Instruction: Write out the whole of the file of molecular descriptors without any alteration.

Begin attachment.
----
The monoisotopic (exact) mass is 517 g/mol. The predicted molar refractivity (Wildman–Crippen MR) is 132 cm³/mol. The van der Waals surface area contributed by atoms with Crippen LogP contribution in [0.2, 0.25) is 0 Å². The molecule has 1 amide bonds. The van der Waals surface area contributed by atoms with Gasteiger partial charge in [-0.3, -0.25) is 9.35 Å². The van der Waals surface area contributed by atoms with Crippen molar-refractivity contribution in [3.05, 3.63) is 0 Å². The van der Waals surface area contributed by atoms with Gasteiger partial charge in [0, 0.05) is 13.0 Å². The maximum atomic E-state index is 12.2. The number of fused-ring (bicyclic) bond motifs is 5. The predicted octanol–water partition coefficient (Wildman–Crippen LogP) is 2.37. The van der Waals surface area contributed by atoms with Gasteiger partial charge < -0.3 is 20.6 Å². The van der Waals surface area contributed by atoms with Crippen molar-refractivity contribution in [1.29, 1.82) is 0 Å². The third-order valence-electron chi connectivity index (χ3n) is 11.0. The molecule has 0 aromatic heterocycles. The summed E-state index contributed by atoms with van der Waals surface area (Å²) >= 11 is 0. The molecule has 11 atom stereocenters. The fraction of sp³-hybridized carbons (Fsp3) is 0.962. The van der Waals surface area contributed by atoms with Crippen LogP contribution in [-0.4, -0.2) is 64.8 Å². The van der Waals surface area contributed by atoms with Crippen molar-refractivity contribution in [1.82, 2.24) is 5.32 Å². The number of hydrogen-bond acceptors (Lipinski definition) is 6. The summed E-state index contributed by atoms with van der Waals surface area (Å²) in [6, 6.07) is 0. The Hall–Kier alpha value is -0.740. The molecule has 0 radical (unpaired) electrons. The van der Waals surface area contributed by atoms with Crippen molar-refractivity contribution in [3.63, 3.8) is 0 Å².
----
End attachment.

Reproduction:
The monoisotopic (exact) mass is 517 g/mol. The predicted molar refractivity (Wildman–Crippen MR) is 132 cm³/mol. The van der Waals surface area contributed by atoms with Crippen LogP contribution in [0.2, 0.25) is 0 Å². The molecule has 1 amide bonds. The van der Waals surface area contributed by atoms with Gasteiger partial charge in [-0.3, -0.25) is 9.35 Å². The van der Waals surface area contributed by atoms with Crippen molar-refractivity contribution in [3.05, 3.63) is 0 Å². The van der Waals surface area contributed by atoms with Gasteiger partial charge in [0, 0.05) is 13.0 Å². The maximum atomic E-state index is 12.2. The number of fused-ring (bicyclic) bond motifs is 5. The predicted octanol–water partition coefficient (Wildman–Crippen LogP) is 2.37. The van der Waals surface area contributed by atoms with Gasteiger partial charge < -0.3 is 20.6 Å². The van der Waals surface area contributed by atoms with Crippen molar-refractivity contribution in [1.29, 1.82) is 0 Å². The third-order valence-electron chi connectivity index (χ3n) is 11.0. The molecule has 0 aromatic heterocycles. The summed E-state index contributed by atoms with van der Waals surface area (Å²) >= 11 is 0. The molecule has 11 atom stereocenters. The fraction of sp³-hybridized carbons (Fsp3) is 0.962. The van der Waals surface area contributed by atoms with Crippen LogP contribution in [-0.4, -0.2) is 64.8 Å². The van der Waals surface area contributed by atoms with Crippen molar-refractivity contribution in [1.82, 2.24) is 5.32 Å². The number of hydrogen-bond acceptors (Lipinski definition) is 6. The summed E-state index contributed by atoms with van der Waals surface area (Å²) in [6, 6.07) is 0. The Hall–Kier alpha value is -0.740. The molecule has 0 radical (unpaired) electrons. The van der Waals surface area contributed by atoms with Crippen molar-refractivity contribution in [3.63, 3.8) is 0 Å².